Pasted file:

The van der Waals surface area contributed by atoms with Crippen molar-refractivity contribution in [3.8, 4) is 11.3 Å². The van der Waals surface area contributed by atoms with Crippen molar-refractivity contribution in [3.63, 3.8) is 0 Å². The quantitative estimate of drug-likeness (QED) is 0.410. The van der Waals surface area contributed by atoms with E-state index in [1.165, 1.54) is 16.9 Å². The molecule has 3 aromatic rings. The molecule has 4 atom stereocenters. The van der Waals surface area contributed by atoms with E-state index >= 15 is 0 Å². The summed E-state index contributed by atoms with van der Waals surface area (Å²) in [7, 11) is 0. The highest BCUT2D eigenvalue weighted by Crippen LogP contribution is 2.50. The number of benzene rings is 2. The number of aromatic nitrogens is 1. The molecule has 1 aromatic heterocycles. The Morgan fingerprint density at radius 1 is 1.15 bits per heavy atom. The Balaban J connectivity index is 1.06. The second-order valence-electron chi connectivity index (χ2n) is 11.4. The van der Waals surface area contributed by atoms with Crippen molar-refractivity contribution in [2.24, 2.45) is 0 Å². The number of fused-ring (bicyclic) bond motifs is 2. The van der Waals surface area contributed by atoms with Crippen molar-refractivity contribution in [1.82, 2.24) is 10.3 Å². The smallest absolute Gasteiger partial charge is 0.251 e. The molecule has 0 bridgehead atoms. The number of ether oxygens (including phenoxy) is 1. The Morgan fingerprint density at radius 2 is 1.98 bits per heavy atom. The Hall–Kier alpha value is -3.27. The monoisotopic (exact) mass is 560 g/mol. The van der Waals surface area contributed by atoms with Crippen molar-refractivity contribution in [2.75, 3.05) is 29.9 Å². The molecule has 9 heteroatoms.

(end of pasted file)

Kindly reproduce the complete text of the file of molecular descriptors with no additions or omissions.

The van der Waals surface area contributed by atoms with Crippen molar-refractivity contribution in [3.8, 4) is 11.3 Å². The van der Waals surface area contributed by atoms with Crippen molar-refractivity contribution in [3.63, 3.8) is 0 Å². The quantitative estimate of drug-likeness (QED) is 0.410. The van der Waals surface area contributed by atoms with E-state index in [1.165, 1.54) is 16.9 Å². The molecule has 3 aromatic rings. The molecule has 4 atom stereocenters. The van der Waals surface area contributed by atoms with E-state index >= 15 is 0 Å². The summed E-state index contributed by atoms with van der Waals surface area (Å²) in [7, 11) is 0. The highest BCUT2D eigenvalue weighted by Crippen LogP contribution is 2.50. The number of benzene rings is 2. The number of aromatic nitrogens is 1. The molecule has 1 aromatic heterocycles. The Morgan fingerprint density at radius 1 is 1.15 bits per heavy atom. The Balaban J connectivity index is 1.06. The second-order valence-electron chi connectivity index (χ2n) is 11.4. The van der Waals surface area contributed by atoms with Crippen molar-refractivity contribution in [2.24, 2.45) is 0 Å². The number of fused-ring (bicyclic) bond motifs is 2. The van der Waals surface area contributed by atoms with Crippen molar-refractivity contribution in [1.82, 2.24) is 10.3 Å². The smallest absolute Gasteiger partial charge is 0.251 e. The molecule has 0 bridgehead atoms. The number of ether oxygens (including phenoxy) is 1. The Morgan fingerprint density at radius 2 is 1.98 bits per heavy atom. The Hall–Kier alpha value is -3.27. The monoisotopic (exact) mass is 560 g/mol. The van der Waals surface area contributed by atoms with Crippen molar-refractivity contribution in [2.75, 3.05) is 29.9 Å². The molecule has 9 heteroatoms.